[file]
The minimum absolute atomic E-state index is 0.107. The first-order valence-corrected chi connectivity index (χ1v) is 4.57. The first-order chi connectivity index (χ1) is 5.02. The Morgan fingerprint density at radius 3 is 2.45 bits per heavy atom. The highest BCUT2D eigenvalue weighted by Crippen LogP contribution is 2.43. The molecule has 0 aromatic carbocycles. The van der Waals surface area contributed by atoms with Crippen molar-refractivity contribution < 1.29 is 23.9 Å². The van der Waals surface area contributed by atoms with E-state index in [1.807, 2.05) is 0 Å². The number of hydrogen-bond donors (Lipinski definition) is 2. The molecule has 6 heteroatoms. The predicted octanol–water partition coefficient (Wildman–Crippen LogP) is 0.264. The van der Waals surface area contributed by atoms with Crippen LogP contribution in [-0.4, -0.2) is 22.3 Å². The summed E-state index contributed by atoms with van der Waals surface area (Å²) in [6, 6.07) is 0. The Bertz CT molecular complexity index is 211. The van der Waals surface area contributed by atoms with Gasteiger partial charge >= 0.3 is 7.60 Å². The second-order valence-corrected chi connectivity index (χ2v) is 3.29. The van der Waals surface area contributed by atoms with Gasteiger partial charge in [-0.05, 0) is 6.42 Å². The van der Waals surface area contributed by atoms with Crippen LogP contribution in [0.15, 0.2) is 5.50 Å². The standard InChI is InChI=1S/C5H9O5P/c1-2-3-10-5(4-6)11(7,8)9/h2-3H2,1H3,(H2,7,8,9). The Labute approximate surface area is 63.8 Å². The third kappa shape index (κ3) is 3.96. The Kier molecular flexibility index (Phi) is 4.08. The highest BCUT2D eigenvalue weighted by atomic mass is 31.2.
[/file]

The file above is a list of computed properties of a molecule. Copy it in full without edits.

The minimum absolute atomic E-state index is 0.107. The first-order valence-corrected chi connectivity index (χ1v) is 4.57. The first-order chi connectivity index (χ1) is 5.02. The Morgan fingerprint density at radius 3 is 2.45 bits per heavy atom. The highest BCUT2D eigenvalue weighted by Crippen LogP contribution is 2.43. The molecule has 0 aromatic carbocycles. The van der Waals surface area contributed by atoms with Crippen molar-refractivity contribution < 1.29 is 23.9 Å². The van der Waals surface area contributed by atoms with E-state index in [1.807, 2.05) is 0 Å². The number of hydrogen-bond donors (Lipinski definition) is 2. The molecule has 6 heteroatoms. The predicted octanol–water partition coefficient (Wildman–Crippen LogP) is 0.264. The van der Waals surface area contributed by atoms with Crippen LogP contribution in [-0.4, -0.2) is 22.3 Å². The summed E-state index contributed by atoms with van der Waals surface area (Å²) in [6, 6.07) is 0. The Bertz CT molecular complexity index is 211. The van der Waals surface area contributed by atoms with Gasteiger partial charge >= 0.3 is 7.60 Å². The second-order valence-corrected chi connectivity index (χ2v) is 3.29. The van der Waals surface area contributed by atoms with Gasteiger partial charge in [-0.05, 0) is 6.42 Å². The van der Waals surface area contributed by atoms with Crippen LogP contribution in [0.15, 0.2) is 5.50 Å². The standard InChI is InChI=1S/C5H9O5P/c1-2-3-10-5(4-6)11(7,8)9/h2-3H2,1H3,(H2,7,8,9). The Labute approximate surface area is 63.8 Å². The third kappa shape index (κ3) is 3.96. The Kier molecular flexibility index (Phi) is 4.08. The highest BCUT2D eigenvalue weighted by atomic mass is 31.2.